Sat | Nov 28, 2020

Tony Becca | ​Sunday was like a holiday

Published:Saturday | July 15, 2017 | 12:00 AM
Evin Lewis celebrates his century against India during the T20 cricket match at Sabina Park on Sunday June 11.

Christmas comes just once a year, or so it is said, up until last week.

Last Sunday, July 9, was just like Christmas - or, at least, it was like a holiday. Everybody was happy and having fun.

I was on my way to Sabina Park and, all along South Camp Road, the touts were out, pleading with drivers to follow them, and they were 'selling' places to park.

At Sabina Park, the Jamaica Cricket Association's boxes were packed out, to the extent that I wondered where, all of a sudden, all these people came from. And Box 35 - probably the most popular box in Sabina Park, the box operated by Alva 'Corpie' Anderson, Novar MacDonald, and Lanville 'Sankey' Henry - was filled beyond capacity by doctors, businessmen, and ex-cricketers from as far as Montego Bay and Negril.

Sabina Park hummed with people, not with a capacity crowd, but with a near-full house, a crowd reminiscent of my boyhood days, when cricket was king, and of the Caribbean Premier League of more recent times.

In terms of the crowd, it was like the Sabina Park of old - cars all over the place, cheers and horns greeted every four, every six, and the people were happy.

They had come to see the West Indies tackle India. They had come to witness a T20 match. They had come to see five Jamaicans, including their heroes Chris Gayle and Marlon Samuels, in action. They had come to watch Virat Kohli and Mahendra Singh Dhoni bat, and they had come to see the ball fly over the boundary and into the stands.

They saw all that - and more




They saw Kohli and Shikhar Dhawan put on 64 runs in the first five overs for India's opening partnership, to the extent that the crowd, despite cheering every run, wondered what the hell was happening to the West Indies bowlers.

They saw the skill of 19-year-old Rishabh Pant while he scored 38 runs off 35 deliveries with some crisp drives, as India danced to 190 for six at the pace of 9.50 runs per over. They saw Gayle hit one glorious six low over long off, while scoring only 18 runs in posting 82 runs off 8.2 overs with Evin Lewis, and they got a little bit of elegance from Samuels while strolling to 36 not out off 29 deliveries during an unbroken second-wicket stand of 112 in 10.1 overs, as the West Indies hopped to 194 for one in 18.3 overs at the rate of 10.45 runs an over.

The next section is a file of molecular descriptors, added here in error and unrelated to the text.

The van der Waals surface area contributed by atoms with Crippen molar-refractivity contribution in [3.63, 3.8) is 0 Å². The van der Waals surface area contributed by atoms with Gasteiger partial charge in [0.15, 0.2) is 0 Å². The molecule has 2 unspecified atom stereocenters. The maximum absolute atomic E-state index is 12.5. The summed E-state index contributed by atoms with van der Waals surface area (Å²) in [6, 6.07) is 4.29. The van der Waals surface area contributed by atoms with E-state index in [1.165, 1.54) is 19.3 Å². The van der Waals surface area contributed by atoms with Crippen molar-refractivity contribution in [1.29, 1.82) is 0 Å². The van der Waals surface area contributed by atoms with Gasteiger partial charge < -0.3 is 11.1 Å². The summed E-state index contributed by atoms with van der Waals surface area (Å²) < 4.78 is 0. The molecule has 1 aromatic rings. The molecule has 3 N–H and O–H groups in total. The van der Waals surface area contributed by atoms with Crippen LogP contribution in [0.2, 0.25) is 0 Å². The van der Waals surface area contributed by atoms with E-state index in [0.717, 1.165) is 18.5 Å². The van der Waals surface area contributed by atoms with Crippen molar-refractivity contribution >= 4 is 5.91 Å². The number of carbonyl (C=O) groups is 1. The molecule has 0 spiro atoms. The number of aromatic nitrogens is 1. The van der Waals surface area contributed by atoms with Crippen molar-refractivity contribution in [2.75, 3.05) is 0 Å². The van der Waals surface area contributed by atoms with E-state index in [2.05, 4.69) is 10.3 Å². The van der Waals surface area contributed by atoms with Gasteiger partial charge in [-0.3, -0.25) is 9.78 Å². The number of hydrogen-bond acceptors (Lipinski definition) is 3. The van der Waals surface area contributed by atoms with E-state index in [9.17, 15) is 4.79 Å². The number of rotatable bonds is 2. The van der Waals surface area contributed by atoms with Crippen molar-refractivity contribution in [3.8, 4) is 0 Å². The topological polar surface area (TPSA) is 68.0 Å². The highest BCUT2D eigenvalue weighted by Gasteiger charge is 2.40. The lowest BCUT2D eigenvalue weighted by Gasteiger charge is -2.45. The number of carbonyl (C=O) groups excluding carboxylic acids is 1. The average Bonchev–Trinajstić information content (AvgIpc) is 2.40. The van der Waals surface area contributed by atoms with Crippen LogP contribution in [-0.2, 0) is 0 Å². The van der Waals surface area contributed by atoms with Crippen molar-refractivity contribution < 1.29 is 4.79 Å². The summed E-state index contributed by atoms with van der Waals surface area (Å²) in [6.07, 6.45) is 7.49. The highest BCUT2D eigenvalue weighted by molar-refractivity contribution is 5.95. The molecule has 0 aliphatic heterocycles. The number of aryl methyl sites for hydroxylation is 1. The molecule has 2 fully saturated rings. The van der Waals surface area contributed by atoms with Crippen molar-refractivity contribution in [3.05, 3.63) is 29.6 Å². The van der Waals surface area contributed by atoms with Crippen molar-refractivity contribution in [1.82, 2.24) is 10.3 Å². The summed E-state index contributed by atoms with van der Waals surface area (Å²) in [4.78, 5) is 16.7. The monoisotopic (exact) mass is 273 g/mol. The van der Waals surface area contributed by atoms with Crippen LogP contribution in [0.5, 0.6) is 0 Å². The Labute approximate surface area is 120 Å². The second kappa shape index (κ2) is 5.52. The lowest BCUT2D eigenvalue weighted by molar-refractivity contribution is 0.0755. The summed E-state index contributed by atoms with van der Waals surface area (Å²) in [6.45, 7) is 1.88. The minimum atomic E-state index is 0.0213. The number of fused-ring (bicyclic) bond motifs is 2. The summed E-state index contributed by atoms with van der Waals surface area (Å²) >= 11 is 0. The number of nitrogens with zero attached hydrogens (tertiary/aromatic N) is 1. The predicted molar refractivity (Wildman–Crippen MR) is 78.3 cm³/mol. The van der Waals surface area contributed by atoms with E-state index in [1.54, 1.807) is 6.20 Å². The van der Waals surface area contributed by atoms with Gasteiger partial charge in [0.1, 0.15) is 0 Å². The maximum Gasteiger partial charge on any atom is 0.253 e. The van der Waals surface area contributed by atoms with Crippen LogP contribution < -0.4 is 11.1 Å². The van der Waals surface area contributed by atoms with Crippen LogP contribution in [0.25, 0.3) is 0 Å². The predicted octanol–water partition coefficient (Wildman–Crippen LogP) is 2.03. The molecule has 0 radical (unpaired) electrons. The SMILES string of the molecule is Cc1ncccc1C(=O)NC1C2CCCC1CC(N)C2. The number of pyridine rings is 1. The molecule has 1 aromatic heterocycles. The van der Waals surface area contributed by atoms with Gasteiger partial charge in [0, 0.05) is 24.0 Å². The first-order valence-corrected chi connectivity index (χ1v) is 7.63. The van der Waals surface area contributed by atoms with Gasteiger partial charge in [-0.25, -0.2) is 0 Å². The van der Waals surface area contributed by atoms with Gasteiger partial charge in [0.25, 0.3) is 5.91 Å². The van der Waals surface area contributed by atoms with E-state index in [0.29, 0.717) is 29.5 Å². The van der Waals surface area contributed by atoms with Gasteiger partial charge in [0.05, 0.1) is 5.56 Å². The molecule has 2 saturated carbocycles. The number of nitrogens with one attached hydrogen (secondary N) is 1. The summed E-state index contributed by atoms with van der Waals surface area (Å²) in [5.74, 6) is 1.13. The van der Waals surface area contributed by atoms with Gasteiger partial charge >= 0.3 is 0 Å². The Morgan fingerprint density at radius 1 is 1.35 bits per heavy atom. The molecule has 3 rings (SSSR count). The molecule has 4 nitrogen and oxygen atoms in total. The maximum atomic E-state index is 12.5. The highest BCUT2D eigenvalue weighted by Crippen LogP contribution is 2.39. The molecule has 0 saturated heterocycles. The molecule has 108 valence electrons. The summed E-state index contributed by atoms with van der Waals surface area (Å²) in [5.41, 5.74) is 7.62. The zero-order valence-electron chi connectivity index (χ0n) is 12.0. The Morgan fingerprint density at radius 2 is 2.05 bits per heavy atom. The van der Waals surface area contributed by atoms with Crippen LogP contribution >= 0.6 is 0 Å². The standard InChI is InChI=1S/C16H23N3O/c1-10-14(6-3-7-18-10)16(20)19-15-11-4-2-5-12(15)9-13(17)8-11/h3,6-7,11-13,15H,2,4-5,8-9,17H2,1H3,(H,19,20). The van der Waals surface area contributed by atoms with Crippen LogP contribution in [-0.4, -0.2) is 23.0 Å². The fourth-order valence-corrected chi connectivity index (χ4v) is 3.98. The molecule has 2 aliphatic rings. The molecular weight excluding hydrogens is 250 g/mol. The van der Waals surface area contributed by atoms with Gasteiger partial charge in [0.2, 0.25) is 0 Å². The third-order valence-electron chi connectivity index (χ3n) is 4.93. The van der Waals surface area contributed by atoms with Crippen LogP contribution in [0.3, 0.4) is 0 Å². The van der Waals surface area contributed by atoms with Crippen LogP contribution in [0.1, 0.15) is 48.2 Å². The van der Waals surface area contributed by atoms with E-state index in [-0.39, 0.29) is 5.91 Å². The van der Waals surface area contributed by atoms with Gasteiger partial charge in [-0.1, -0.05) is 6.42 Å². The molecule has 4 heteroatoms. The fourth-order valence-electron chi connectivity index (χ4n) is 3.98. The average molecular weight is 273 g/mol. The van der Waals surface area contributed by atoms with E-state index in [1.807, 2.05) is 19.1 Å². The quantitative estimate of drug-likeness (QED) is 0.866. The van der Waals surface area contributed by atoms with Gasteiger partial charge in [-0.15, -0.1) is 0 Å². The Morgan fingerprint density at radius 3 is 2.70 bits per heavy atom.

What they really saw, however, and what they will probably never ever forget, was a truly fabulous innings of 125 not out by 25-year-old left-hander Evin Lewis.

Going to bat a little after high noon and in the shadows of the towering Gayle, Lewis walked off Sabina Park much his own man, not equal in stature - at least not yet - but well on the way.

For 62 deliveries, bowled by some of the best T20 bowlers around, he really sailed into the attack, hitting the pretenders all over and out of Sabina Park, much to the delight of the crowd.

It was not a chanceless innings, but it did not matter. It was a stroke-filled and lovely innings, during which he lit up Sabina Park, and it included six fours and 12 towering and exciting sixes.

Who is Evin Lewis?

He is a Trinidadian who has an average of 34.75 from T20 internationals, and an average of 26.47 for 19 ODIs, with two T20 centuries and one ODI century.

He also plundered a truly exciting 91 not out off 51 deliveries against Pakistan earlier this year, an explosion that included five fours and nine sixes.

Brilliance is hardly consistent and, so far, as exciting a batsman as he can be, Lewis has been inconsistent. He has either flourished beautifully a few times, or he has failed to produce many times. The hope is that he will twinkle, like the stars, many more times, and that he will fulfil his vast potential.

Last Sunday was really like a holiday, and particularly so for Jamaicans.

In far-away England, the West Indies Women also bounced back from an eight-match losing streak - an embarrassing losing streak at that - to beat Sri Lanka in the Women's World Cup, and in San Diego, Jamaica's footballers, the Reggae Boyz, thrashed CuraÁao, the Caribbean champions, 2-0 at the start of the Gold Cup.

Two goals in one match, plus no goals against is an achieve-ment, a remarkable achievement.

Last Sunday was, indeed, a day to remember. It was a day when the West Indies won at cricket, when they won handsomely, and when Jamaicans turned out in their numbers to witness the event and to cheer them on.

The stands at Sabina Park were still buzzing long after Lewis had left the park.